Apple’s agenda should scare you
Last week, Apple held their 2016 Worldwide Developer Conference (WWDC). Like always, it was a smorgasbord of updates to operating systems and apps, developer fandom, and hooplah over Siri’s special powers (now she’ll work across devices!).
Cue the applause.
However, I had this weird problem when I went to stream the keynote. You see, Google Chrome was blocked from being able to watch the event. The website told me I needed to be in the Safari browser on a Mac or iOS device (i.e., iPhone or iPad).
I thought nothing of it at the time; except, “Well, this is inconvenient.” But really, why should I care? I simply switched to Safari and then streamed every remaining second of it. My mind spit out whatever I was doing beforehand in favor of all things Apple. I was jacked in.
But in that moment — that blip of inconvenience due to Apple’s desire to withhold information from any Android or PC user, something distasteful festered. My head kept picking at it like a stubborn cuticle. It felt uncomfortable to be forced to switch. Why should I need to? There’s something arrogant about it. Apple was a pioneer in technology; surely, they knew how to present the keynote address across multiple browsers, right? The intentionality felt hostile — a confrontation to openness in the Internet Age.
The cost of being a user
Many people have talked about Apple as a “walled garden.” What they’re implying is that the company is protective of their devices, operating system functions, and who can play in the iOS world. For developers and consumers, the effects have pros and cons. Apple’s devices are more secure, but they’re also more expensive.
You’ve got to pay up to belong, but membership has its… privileges. The devices are beautiful and the operating system is solid. But paying up – in more ways than one — is quickly becoming Apple’s specialty. For starters, their devices have some of the largest margins in the industry. As most of the hardware industry has dwindled, Apple’s pushed on to become one of the largest companies in the world.
Now, their financial acumen goes beyond the machines they manufacture. About two years ago, the company made moves into the financial industry with Apple Pay. It used to be limited to restaurants, groceries, gas stations, and other retailers that accept plastic credit cards. Those retailers employed Near-Field Communication (NFC) devices that could then accept iPhones and Watches via Apple Pay. Users could rid their wallet of the extra plastic in the process. How easy!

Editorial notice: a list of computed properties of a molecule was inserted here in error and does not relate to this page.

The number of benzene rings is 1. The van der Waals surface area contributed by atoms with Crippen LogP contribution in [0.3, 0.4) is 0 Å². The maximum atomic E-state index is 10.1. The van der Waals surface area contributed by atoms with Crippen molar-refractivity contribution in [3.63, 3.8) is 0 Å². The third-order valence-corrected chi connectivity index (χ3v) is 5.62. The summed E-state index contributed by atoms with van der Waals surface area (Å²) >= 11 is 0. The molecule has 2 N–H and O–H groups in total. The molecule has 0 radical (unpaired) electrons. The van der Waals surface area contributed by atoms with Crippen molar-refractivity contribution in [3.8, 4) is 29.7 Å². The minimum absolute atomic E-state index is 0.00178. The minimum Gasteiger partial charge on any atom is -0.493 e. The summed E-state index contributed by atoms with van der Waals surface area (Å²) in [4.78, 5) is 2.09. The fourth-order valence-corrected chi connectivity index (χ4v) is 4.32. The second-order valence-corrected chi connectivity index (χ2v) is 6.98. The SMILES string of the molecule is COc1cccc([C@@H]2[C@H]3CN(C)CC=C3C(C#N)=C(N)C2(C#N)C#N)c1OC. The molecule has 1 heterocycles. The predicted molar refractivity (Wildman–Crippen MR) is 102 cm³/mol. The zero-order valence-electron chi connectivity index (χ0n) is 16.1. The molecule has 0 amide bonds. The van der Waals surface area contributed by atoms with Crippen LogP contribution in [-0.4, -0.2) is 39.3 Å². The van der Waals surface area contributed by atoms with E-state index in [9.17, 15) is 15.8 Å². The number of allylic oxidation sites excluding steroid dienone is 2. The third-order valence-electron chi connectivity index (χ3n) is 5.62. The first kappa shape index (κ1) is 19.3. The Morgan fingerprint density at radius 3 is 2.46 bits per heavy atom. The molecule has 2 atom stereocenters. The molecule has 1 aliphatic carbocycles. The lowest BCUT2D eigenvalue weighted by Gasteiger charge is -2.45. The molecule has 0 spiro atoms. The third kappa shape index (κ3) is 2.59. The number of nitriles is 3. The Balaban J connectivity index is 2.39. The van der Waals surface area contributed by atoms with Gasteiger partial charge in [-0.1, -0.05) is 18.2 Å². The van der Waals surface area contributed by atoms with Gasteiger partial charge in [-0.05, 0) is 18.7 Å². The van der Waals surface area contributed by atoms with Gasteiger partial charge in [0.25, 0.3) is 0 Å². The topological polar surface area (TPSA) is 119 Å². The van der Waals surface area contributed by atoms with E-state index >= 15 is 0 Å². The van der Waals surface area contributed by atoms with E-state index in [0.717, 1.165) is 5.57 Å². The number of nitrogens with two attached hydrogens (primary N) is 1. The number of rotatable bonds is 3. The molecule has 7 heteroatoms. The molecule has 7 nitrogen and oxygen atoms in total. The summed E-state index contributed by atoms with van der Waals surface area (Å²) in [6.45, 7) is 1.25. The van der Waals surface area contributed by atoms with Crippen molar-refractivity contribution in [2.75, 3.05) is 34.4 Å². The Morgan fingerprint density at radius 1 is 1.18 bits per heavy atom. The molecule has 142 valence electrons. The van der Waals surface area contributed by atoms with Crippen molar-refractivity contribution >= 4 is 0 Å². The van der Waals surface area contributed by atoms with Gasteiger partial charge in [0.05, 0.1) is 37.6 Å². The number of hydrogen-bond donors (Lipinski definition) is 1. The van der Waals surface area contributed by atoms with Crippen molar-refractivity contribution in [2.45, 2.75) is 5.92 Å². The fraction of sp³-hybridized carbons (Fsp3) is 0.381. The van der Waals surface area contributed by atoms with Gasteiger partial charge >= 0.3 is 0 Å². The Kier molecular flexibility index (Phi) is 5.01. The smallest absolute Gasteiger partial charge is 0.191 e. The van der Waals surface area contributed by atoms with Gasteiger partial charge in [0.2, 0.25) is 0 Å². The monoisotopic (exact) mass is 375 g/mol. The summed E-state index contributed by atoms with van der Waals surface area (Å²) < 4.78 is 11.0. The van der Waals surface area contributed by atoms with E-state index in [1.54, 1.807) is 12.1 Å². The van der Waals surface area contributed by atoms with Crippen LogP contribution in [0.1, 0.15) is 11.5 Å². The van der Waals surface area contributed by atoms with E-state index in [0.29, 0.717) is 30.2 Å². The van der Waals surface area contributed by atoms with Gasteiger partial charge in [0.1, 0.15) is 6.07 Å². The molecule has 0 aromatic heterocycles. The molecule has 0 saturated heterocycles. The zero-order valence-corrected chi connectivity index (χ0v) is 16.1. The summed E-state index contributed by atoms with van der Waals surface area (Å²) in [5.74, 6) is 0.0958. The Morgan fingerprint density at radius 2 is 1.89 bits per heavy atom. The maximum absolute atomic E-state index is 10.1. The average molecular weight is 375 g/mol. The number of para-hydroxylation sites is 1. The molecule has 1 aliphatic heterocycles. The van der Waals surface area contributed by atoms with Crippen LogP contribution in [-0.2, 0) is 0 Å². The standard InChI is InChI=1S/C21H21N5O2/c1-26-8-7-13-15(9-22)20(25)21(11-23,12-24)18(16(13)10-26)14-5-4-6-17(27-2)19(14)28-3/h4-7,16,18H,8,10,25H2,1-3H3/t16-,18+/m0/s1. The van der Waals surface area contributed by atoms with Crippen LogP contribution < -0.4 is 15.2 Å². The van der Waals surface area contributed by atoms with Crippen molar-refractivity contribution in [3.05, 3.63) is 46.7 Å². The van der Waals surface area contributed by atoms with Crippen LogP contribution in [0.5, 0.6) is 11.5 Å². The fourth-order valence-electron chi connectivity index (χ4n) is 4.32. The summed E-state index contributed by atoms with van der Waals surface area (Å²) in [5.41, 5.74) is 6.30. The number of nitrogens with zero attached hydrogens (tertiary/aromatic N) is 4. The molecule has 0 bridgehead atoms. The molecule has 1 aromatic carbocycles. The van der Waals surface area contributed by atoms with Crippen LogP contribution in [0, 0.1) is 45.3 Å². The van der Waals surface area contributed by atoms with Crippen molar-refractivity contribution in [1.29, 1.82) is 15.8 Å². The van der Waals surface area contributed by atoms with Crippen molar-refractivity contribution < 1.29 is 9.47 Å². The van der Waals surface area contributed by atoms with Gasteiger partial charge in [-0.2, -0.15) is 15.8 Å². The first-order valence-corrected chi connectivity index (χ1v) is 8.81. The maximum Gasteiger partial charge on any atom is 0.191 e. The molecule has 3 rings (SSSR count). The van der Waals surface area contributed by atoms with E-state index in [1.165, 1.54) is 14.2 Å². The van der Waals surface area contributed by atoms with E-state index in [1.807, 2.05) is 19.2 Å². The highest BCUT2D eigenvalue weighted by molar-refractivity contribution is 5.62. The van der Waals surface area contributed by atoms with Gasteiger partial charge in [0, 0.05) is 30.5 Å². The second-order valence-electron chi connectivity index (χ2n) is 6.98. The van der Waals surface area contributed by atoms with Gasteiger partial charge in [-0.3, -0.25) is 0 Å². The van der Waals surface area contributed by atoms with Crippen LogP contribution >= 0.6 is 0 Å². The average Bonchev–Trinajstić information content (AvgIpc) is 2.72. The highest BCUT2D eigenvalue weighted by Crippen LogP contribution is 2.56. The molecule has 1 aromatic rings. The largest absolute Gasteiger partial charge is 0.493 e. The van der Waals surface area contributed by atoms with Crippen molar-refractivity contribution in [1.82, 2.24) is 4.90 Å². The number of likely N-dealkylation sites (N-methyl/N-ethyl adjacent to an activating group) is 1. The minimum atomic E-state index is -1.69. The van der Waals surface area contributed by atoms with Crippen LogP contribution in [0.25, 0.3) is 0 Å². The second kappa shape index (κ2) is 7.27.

You’ll pay for updates to Apple Pay
This year’s WWDC contained a little nod to Apple Pay in the form of a button that could be placed on websites that accept credit transactions. They dubbed it, “Apple Pay on the Web.” This new button would take the place of filling out forms and spending countless hours of your life punching in 16-digit numbers, expiration dates, CVV codes, full names, addresses, phone numbers, your blood type, your cousin’s maiden name, and your favorite fruit.
Apple’s making a value proposition. Essentially, they’re saying, “We know you value your time. That’s why we’ve created an ingenious solution that’ll solve the hassle and time it takes to shop online.”
Behind this “solution” is a masterclass in consumption. First, Apple Pay will only work with Macs; at least, to start. You’ll need a Mac running Safari. As always, Apple’s computers have a large profit margin built in. That means you’re paying a hefty amount over comparable systems just to pay for things online (are we noticing a consumption loop here?).
Second, Apple is pairing Apple Pay on the Web with iPhones. That phone is going to cost you, as well. Heck, a new iPhone costs about $700 off contract. The phone will be used to “confirm” transactions — press your thumb (or any other digit of your choosing) to your TouchID sensor. Et voila! You’ve purchased… something.
Third, all this “innovation” is to help you consume, to pay more, to think less, to spend more time mashing your thumb against a sensor. It’s made for businesses more than consumers. And while it’s awesome to have autofill forms, instant transactions, and secure payments, shouldn’t we weigh the potential costs of this so-called progress?
Reduced friction = increased spend
The convenience of online retailers contains a risk for some spenders: reduced friction. Friction occurs when you rub your hands together — feel that heat? Friction is the reason I’m burning so much gas in my car, too. Just read the company’s description about Apple Pay:
Customers love the simplicity of Apple Pay, and you’ll love the increased conversion rates and new user adoption that come with it.
Apple Pay for the Web will reduce time spent critically making important decisions that directly affect your wallet. Will you spend or save today? Even more, the method continues to encourage the Apple-everything mindset in the face of lofty price points. They’ve created a system to reduce friction for a small subset of the population — those that can pay up to have at least two Apple-branded products at all times.
Today, I see a modality that shouldn’t be encouraged. For Apple, by Apple. They’re creating a world where nobody else can play; unless, you’re an Apple owner, then you’ll pay.